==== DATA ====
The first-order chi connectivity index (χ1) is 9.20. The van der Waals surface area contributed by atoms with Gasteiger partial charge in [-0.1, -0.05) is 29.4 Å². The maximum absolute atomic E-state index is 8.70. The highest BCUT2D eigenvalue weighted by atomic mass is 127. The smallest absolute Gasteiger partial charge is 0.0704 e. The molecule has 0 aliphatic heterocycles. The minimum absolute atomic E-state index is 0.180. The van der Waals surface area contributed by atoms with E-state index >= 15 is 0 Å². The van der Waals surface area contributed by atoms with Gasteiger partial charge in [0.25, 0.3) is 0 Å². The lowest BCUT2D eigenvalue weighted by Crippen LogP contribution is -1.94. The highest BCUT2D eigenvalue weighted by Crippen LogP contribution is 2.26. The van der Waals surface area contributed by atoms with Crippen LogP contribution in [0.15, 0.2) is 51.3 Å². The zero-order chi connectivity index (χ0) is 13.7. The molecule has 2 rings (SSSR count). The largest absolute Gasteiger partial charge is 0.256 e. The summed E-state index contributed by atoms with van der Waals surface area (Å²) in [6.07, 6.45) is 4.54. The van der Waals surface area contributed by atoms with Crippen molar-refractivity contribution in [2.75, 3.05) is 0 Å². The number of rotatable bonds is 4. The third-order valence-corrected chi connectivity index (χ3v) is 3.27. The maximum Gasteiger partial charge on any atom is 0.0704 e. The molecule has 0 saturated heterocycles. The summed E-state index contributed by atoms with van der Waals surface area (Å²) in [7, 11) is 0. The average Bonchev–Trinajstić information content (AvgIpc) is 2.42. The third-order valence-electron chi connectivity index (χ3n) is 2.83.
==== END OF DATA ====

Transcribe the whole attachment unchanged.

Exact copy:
The first-order chi connectivity index (χ1) is 9.20. The van der Waals surface area contributed by atoms with Gasteiger partial charge in [-0.1, -0.05) is 29.4 Å². The maximum absolute atomic E-state index is 8.70. The highest BCUT2D eigenvalue weighted by atomic mass is 127. The smallest absolute Gasteiger partial charge is 0.0704 e. The molecule has 0 aliphatic heterocycles. The minimum absolute atomic E-state index is 0.180. The van der Waals surface area contributed by atoms with E-state index >= 15 is 0 Å². The van der Waals surface area contributed by atoms with Gasteiger partial charge in [0.25, 0.3) is 0 Å². The lowest BCUT2D eigenvalue weighted by Crippen LogP contribution is -1.94. The highest BCUT2D eigenvalue weighted by Crippen LogP contribution is 2.26. The van der Waals surface area contributed by atoms with Crippen LogP contribution in [0.15, 0.2) is 51.3 Å². The zero-order chi connectivity index (χ0) is 13.7. The molecule has 2 rings (SSSR count). The largest absolute Gasteiger partial charge is 0.256 e. The summed E-state index contributed by atoms with van der Waals surface area (Å²) in [6.07, 6.45) is 4.54. The van der Waals surface area contributed by atoms with Crippen molar-refractivity contribution in [2.75, 3.05) is 0 Å². The number of rotatable bonds is 4. The third-order valence-corrected chi connectivity index (χ3v) is 3.27. The maximum Gasteiger partial charge on any atom is 0.0704 e. The molecule has 0 saturated heterocycles. The summed E-state index contributed by atoms with van der Waals surface area (Å²) in [7, 11) is 0. The average Bonchev–Trinajstić information content (AvgIpc) is 2.42. The third-order valence-electron chi connectivity index (χ3n) is 2.83.